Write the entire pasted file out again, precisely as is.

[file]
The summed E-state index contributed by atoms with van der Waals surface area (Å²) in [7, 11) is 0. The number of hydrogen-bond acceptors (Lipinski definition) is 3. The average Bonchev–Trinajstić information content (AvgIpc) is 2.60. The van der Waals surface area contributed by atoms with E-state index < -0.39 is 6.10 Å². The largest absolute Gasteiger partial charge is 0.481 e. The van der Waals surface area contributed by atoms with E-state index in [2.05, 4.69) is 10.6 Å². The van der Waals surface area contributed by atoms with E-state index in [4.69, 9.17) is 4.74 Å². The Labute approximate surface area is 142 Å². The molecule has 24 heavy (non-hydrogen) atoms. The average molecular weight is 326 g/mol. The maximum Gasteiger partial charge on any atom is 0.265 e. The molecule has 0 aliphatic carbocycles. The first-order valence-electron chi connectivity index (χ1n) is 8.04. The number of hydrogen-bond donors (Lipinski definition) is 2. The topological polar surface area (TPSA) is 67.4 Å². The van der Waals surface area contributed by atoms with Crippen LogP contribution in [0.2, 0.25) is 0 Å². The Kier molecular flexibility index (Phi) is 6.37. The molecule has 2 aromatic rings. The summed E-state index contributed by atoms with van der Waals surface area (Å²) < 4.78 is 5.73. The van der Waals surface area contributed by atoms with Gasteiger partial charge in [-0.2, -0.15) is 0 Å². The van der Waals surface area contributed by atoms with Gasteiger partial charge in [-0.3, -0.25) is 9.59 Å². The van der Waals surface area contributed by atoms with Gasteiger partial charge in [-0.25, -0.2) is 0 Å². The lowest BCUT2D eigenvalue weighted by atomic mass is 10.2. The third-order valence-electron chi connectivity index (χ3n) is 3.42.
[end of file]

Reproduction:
The summed E-state index contributed by atoms with van der Waals surface area (Å²) in [7, 11) is 0. The number of hydrogen-bond acceptors (Lipinski definition) is 3. The average Bonchev–Trinajstić information content (AvgIpc) is 2.60. The van der Waals surface area contributed by atoms with E-state index < -0.39 is 6.10 Å². The largest absolute Gasteiger partial charge is 0.481 e. The van der Waals surface area contributed by atoms with E-state index in [2.05, 4.69) is 10.6 Å². The van der Waals surface area contributed by atoms with E-state index in [4.69, 9.17) is 4.74 Å². The Labute approximate surface area is 142 Å². The molecule has 24 heavy (non-hydrogen) atoms. The average molecular weight is 326 g/mol. The maximum Gasteiger partial charge on any atom is 0.265 e. The molecule has 0 aliphatic carbocycles. The first-order valence-electron chi connectivity index (χ1n) is 8.04. The number of hydrogen-bond donors (Lipinski definition) is 2. The topological polar surface area (TPSA) is 67.4 Å². The van der Waals surface area contributed by atoms with Crippen LogP contribution in [0.2, 0.25) is 0 Å². The Kier molecular flexibility index (Phi) is 6.37. The molecule has 2 aromatic rings. The summed E-state index contributed by atoms with van der Waals surface area (Å²) < 4.78 is 5.73. The van der Waals surface area contributed by atoms with Gasteiger partial charge in [-0.2, -0.15) is 0 Å². The van der Waals surface area contributed by atoms with Gasteiger partial charge in [-0.3, -0.25) is 9.59 Å². The van der Waals surface area contributed by atoms with Gasteiger partial charge in [-0.25, -0.2) is 0 Å². The lowest BCUT2D eigenvalue weighted by atomic mass is 10.2. The third-order valence-electron chi connectivity index (χ3n) is 3.42.